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https://www.spectator.co.uk/article/the-new-cladding-scandal-that-could-bankrupt-a-generation

...We’ve been warned that the cladding covering our block of flats, along with 11,300 other buildings across the UK, is potentially combustible and has to be tested. Should it fail those tests, the cladding will have to be replaced — and that huge financial cost will most likely fall on leaseholders. You might think this is unfortunate, but is it really a disaster? Unexpected expenses are, after all, one of the normal pitfalls of home ownership; in the great Monopoly game of life, you pick up a Chance card that has you buying a new boiler, fixing your roof or treating subsidence. Is cladding so different?

The answer is yes. First, a good survey can protect you against repair bills. There was nothing to protect me against what turned out to be inept government regulations, which allowed flammable cladding to be fitted. Next is the scale of the cost. The new draft building safety bill — due to be examined by a parliamentary committee — makes clear that leaseholders will be liable for sums of up to £78,000, payable within 28 days. Other home repairs are affordable; this would be crushing.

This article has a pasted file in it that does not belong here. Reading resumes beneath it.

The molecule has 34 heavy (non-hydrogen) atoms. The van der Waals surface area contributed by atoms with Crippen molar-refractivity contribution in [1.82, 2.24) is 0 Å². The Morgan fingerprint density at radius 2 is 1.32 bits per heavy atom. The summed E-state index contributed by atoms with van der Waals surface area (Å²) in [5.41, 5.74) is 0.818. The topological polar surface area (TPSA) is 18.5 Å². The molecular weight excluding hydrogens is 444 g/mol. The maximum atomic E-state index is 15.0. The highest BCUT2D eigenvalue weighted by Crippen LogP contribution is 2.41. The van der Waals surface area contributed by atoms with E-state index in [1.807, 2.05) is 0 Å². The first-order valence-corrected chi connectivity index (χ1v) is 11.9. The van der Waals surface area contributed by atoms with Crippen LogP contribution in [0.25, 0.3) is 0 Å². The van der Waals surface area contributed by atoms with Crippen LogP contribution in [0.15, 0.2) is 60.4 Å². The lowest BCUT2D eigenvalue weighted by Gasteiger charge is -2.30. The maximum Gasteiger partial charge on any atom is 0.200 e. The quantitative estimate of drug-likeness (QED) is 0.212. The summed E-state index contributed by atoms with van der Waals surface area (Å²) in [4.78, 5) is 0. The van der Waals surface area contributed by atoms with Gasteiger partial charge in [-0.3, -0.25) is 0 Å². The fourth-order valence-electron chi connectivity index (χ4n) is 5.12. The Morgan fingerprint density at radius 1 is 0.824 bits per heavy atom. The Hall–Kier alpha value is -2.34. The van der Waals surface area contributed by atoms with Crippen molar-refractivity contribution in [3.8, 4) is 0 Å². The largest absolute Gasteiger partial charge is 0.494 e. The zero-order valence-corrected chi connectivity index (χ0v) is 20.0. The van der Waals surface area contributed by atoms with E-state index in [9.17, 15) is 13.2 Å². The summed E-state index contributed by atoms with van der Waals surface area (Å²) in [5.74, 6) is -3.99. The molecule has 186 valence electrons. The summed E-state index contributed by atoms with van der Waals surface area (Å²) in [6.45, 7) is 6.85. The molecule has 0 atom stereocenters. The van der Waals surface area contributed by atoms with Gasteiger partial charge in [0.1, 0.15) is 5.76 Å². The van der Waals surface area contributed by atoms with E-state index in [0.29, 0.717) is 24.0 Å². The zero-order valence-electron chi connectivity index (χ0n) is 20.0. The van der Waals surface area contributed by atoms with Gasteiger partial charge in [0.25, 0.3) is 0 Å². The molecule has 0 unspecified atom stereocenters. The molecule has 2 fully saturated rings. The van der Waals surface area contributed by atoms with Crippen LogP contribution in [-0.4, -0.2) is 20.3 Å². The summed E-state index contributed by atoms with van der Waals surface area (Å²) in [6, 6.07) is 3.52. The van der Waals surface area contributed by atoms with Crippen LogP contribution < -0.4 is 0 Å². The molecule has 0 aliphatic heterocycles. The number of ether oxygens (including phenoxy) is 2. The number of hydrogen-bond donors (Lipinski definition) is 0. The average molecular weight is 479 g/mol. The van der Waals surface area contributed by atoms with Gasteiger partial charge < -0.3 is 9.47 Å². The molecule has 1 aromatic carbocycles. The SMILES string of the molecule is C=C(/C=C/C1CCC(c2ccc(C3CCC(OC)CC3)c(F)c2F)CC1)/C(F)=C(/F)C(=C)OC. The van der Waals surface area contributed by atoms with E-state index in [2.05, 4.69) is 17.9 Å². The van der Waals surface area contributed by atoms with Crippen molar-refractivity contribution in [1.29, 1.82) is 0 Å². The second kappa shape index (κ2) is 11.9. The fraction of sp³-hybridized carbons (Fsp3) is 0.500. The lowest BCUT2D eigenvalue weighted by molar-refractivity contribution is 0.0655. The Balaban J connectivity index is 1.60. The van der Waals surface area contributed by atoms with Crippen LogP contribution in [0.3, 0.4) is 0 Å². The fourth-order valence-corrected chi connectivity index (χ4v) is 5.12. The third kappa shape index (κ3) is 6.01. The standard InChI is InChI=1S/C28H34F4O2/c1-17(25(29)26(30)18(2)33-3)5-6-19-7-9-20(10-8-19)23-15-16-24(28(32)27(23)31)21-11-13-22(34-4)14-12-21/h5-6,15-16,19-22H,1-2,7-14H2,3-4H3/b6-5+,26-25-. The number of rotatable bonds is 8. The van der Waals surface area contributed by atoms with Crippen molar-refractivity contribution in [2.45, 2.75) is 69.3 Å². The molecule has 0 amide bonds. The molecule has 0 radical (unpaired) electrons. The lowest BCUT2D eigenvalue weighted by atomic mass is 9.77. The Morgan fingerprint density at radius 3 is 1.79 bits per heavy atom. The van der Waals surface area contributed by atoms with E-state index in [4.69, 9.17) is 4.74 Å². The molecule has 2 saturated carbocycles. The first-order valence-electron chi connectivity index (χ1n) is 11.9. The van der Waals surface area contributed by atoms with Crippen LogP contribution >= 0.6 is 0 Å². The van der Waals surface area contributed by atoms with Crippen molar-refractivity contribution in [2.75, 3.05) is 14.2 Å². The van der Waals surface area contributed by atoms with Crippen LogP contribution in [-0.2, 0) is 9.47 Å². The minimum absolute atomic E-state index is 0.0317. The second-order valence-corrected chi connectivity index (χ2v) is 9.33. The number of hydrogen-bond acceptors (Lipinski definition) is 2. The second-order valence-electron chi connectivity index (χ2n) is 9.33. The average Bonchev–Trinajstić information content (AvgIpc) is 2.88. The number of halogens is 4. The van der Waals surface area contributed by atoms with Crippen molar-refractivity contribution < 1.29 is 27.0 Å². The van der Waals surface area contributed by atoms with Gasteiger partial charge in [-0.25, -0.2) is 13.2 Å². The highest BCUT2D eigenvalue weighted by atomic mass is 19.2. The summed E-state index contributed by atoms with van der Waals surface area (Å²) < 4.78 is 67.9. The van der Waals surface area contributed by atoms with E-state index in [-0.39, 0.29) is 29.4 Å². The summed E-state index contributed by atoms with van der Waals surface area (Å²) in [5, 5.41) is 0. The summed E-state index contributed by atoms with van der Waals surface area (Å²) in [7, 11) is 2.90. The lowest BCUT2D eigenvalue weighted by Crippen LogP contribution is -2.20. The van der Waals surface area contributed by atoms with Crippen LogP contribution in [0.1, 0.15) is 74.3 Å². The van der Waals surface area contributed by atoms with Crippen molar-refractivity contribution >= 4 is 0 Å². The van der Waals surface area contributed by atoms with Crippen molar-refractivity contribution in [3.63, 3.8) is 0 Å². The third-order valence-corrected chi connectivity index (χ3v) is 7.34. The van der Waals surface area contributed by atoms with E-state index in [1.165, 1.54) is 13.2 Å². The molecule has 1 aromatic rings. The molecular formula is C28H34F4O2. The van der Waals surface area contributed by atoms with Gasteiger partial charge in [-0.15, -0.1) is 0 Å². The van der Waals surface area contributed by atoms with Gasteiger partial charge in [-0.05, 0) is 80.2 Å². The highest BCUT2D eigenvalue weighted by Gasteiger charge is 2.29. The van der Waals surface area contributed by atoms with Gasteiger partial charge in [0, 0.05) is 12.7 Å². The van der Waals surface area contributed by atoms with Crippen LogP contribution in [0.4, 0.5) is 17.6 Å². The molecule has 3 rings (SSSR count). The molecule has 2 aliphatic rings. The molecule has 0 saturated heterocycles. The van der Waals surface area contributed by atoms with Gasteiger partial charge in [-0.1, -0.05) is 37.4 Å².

And all the more so because I’m a shared ownership tenant. I own a 40 per cent stake in my flat (my housing association owns the rest, which I pay rent on) but I’m liable for the whole repair bill. To put it mildly, I don’t have £78,000, or anything approaching this sum. We’re not talking about being sent back to the beginning of my financial life — I’d be sent way backwards. It would take me years of work and savings to pay off the debt.

...

If a building is deemed too unsafe a ‘waking watch’ can be ordered — whereby between two and five people walk around the property, day and night, ready to sound the alarm if they see a fire. Although these were only ever meant to be an interim measure, many waking watches are still in place after more than a year, and costs are spiralling. At Paddington Walk, a development six miles away from me, leaseholders have been charged an astonishing £21,000 per week for a waking watch over a ten-month period.

 

Sounds like the writer might have been led up the garden path all the way to the fleecing enclosure. Who know that urban flats came with either of those? The bit I bolded seems particularly unfair while The waking watch sounds like something out of Monty Python.

I await a govt-mandated "Help to Re-clad" loan scheme that will get leaseholders even more into debt.